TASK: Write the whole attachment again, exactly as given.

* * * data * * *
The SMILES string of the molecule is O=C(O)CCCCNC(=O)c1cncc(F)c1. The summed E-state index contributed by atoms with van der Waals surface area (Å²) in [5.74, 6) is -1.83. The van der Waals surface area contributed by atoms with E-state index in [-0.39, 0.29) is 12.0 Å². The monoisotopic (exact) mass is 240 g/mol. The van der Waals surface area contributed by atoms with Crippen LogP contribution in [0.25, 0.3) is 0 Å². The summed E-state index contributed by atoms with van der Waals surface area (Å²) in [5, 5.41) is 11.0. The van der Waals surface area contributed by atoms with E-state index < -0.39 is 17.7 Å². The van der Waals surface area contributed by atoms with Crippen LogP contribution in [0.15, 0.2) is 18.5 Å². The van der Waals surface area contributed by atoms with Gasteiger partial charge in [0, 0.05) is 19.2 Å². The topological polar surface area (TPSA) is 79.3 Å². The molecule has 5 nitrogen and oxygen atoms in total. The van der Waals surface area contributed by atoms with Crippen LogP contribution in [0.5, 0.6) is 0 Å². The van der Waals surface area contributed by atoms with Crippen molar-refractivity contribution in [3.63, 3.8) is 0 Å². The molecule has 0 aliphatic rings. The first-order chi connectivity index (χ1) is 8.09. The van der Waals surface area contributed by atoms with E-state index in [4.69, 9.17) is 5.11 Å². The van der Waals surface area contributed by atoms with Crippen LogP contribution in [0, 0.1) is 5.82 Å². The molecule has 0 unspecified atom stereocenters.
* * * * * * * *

The SMILES string of the molecule is O=C(O)CCCCNC(=O)c1cncc(F)c1. The summed E-state index contributed by atoms with van der Waals surface area (Å²) in [5.74, 6) is -1.83. The van der Waals surface area contributed by atoms with E-state index in [-0.39, 0.29) is 12.0 Å². The monoisotopic (exact) mass is 240 g/mol. The van der Waals surface area contributed by atoms with Crippen LogP contribution in [0.25, 0.3) is 0 Å². The summed E-state index contributed by atoms with van der Waals surface area (Å²) in [5, 5.41) is 11.0. The van der Waals surface area contributed by atoms with E-state index < -0.39 is 17.7 Å². The van der Waals surface area contributed by atoms with Crippen LogP contribution in [0.15, 0.2) is 18.5 Å². The van der Waals surface area contributed by atoms with Gasteiger partial charge in [0, 0.05) is 19.2 Å². The topological polar surface area (TPSA) is 79.3 Å². The molecule has 5 nitrogen and oxygen atoms in total. The van der Waals surface area contributed by atoms with Crippen LogP contribution in [0.5, 0.6) is 0 Å². The van der Waals surface area contributed by atoms with Crippen molar-refractivity contribution in [3.63, 3.8) is 0 Å². The molecule has 0 aliphatic rings. The first-order chi connectivity index (χ1) is 8.09. The van der Waals surface area contributed by atoms with E-state index in [4.69, 9.17) is 5.11 Å². The van der Waals surface area contributed by atoms with Crippen LogP contribution in [0, 0.1) is 5.82 Å². The molecule has 0 unspecified atom stereocenters.